In the interview with ACI Africa at his office in Freetown, Archbishop Tamba shared his experience with the civil war that started in 1991 just as he left for Rome to pursue a Licentiate and later a Doctorate degree in Dogmatic Theology at the Pontifical Gregorian University.

It is from Rome that he received the news of the death of his grandmother who the rebels shot in her bed as she was sleeping.

“My grandmother was killed alongside 39 other people and she never received a proper burial,” he told ACI Africa during the November 7 interview, adding that he came back to Sierra Leone in 1996, at the climax of the civil war.

“It was bad,” he said, recalling the war, and added, “I remember there was a day we were hiding in bushes when the rebels came and took away my computer. It was a Toshiba Satellite series and it had a thesis I had worked on. That day, I lost an opportunity to publish a book which I had wanted to name ‘Theology of Enculturation’. The book would have answered all the questions I had during my Theology studies.”


The Local Ordinary of Freetown expressed regret that Sierra Leoneans never received “psychosocial support” even as the country journeyed through a healing process in the years that followed the war.

“The one area that was overlooked was the psychosocial support and now, we have young people, middle aged men who appear to have moved on, are working in offices yet they remain wounded,” the 66-year-old Catholic Archbishop said.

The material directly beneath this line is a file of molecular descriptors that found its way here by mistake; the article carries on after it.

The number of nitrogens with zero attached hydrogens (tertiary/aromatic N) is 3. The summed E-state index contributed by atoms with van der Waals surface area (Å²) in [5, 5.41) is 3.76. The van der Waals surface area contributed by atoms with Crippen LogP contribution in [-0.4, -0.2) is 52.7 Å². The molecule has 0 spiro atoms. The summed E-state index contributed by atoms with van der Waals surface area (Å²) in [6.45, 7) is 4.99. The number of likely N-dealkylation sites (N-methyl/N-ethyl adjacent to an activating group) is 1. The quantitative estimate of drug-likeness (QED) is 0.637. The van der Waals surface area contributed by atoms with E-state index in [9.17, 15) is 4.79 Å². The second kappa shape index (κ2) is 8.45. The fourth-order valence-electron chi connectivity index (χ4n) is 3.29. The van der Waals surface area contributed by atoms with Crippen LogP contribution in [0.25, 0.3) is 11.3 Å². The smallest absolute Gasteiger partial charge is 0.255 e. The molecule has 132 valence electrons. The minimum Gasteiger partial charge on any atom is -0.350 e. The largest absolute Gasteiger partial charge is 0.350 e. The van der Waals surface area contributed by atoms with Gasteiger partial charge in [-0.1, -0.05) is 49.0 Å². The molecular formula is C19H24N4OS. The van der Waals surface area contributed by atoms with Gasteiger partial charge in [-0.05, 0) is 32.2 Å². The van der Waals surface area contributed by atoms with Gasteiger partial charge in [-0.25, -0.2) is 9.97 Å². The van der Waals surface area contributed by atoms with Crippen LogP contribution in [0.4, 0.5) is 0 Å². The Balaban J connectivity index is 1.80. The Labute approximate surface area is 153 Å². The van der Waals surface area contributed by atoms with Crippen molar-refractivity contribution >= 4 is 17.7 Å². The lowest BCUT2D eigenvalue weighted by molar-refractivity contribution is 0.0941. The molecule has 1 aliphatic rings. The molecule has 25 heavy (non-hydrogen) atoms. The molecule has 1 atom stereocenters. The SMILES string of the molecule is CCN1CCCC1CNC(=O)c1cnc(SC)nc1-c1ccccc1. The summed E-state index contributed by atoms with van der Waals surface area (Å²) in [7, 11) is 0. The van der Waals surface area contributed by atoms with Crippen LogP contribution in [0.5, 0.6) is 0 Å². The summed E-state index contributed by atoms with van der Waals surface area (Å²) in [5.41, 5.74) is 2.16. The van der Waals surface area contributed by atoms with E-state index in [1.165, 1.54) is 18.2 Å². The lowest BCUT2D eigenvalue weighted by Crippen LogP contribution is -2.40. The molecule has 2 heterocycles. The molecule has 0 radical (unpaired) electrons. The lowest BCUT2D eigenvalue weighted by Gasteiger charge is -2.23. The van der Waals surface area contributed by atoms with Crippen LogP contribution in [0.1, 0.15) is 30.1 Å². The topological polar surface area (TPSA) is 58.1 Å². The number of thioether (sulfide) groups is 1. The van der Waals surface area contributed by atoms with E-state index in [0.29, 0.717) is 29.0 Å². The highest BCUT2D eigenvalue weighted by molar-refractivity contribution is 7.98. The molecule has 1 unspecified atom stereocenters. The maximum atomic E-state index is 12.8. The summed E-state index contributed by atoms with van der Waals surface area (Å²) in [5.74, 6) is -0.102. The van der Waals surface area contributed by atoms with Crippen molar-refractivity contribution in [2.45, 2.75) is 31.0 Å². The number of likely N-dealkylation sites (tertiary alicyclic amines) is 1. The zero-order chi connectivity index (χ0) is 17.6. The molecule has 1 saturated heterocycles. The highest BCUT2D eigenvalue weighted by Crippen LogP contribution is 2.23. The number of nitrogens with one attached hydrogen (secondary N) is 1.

He added, “The wounds from the civil war were intensified by Ebola in 2014. And now, we have people who are aggravated by the slightest thing. You ask someone to give you space to pass on the road and they go lashing out profanities at you. It is like they are always waiting for an opportunity to burst out.”

“No one paid attention to the trauma healing, which our people so desperately needed,” Archbishop Tamba told ACI Africa.

He continued, “The focus was on infrastructural rehabilitation because the destruction of buildings was visible. The psychological destruction was not visible and so, the development organizations would come, put up new structures. They thought that with the structural rehabilitation, everything was back to order. But from what we see now, it is clear that people have remained wounded.”

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The Catholic Church leader said that IRCSL especially is concerned that a drug “Kush” has found its way to the Sierra Leonean streets and that it is destroying young people’s lives.

“Last year, we had a drug that was called Tramadol. We have also had one called Relief, and now we have Kush. These things are destroying the lives of our young people. As the Inter-religious Council, we are appealing to the ministry of youth to put in place an organized way of dealing with this challenge. We need to find out who is behind this substance called Kush and who is benefitting from it,” Archbishop Tamba told ACI Africa during the November 7 interview. 

Agnes Aineah is a Kenyan journalist with a background in digital and newspaper reporting. She holds a Master of Arts in Digital Journalism from the Aga Khan University, Graduate School of Media and Communications and a Bachelor's Degree in Linguistics, Media and Communications from Kenya's Moi University. Agnes currently serves as a journalist for ACI Africa.